Parham is one of the country’s finest Elizabethan Houses. Originally owned by the Monastery of Westminster; the estate was granted to Robert Palmer by King Henry VIII in 1540. Parham was sold to Thomas Bishopp in 1601; his decedents residing on the estate for over 300 years, until 1922 when the estate was purchased by the Hon. Clive Pearson.
The Pearson family found the house in a dilapidated state of repair; employing the architect Victor Heal to carry out a major renovation and conservation of the building during the 1920s and 30s.
Campbell Smith & Co were commissioned to undertake consultancy and specialist redecoration of the Saloon, Green Room and Green Ante Room at Parham.
Remaining sensitive to traditional methods and materials, the Campbell Smith & Co specialist decorations team undertook redecoration to the Saloon using Little Greene flat oil eggshell to the walls and Rose of Jericho soft distemper to the ceiling; the joinery mouldings were oil-gilded using 23.5 ct gold leaf.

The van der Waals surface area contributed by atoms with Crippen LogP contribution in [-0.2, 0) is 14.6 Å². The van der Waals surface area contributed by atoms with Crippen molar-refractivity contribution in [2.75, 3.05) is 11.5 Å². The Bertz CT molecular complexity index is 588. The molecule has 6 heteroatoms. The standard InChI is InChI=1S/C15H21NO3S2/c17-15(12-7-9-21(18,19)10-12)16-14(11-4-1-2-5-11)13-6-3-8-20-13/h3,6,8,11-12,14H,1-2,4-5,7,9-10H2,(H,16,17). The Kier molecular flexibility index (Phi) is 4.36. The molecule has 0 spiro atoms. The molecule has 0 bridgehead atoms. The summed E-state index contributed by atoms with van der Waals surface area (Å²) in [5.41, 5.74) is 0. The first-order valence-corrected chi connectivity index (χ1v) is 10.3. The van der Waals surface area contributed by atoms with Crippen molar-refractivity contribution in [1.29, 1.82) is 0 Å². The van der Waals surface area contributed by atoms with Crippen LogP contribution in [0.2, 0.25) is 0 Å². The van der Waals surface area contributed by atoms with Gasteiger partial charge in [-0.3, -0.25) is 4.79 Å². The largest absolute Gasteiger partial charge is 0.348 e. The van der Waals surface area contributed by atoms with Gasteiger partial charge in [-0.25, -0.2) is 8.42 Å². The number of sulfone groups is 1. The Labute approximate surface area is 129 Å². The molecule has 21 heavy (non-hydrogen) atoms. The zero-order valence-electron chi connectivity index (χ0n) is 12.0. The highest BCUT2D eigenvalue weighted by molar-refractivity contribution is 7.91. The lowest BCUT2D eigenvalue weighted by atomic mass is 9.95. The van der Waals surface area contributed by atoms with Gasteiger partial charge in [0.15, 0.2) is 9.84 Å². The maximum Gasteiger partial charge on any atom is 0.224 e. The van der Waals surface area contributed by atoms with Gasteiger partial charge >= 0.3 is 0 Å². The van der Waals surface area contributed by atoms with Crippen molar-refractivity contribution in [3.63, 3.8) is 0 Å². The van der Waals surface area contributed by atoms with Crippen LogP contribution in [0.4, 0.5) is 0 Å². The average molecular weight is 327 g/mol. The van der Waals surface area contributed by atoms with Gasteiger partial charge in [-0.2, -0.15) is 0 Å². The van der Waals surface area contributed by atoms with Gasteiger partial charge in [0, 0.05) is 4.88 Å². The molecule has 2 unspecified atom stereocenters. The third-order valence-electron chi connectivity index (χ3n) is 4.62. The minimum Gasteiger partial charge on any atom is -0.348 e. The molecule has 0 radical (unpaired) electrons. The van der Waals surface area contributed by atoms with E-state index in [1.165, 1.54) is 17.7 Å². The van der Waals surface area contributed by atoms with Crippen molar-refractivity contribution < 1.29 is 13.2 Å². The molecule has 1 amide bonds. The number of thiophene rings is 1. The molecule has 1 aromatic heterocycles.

The Green room walls were redecorated with Rose of Jericho permeable matt emulsion and the ceiling in soft distemper; joinery including shutters and fireplace were undertaken in flat oil. The Green Ante room was redecorated in a three-tone green scheme.
Taking inspiration from the room’s previous colour palettes and painting technique, the final colour combined the vibrant green shown in a 19th century painting, which can be seen in the corridor outside the Green Room, with the eau-de-nil colour found underneath the ‘dragged’ finish used in the room’s 1980s refurbishment.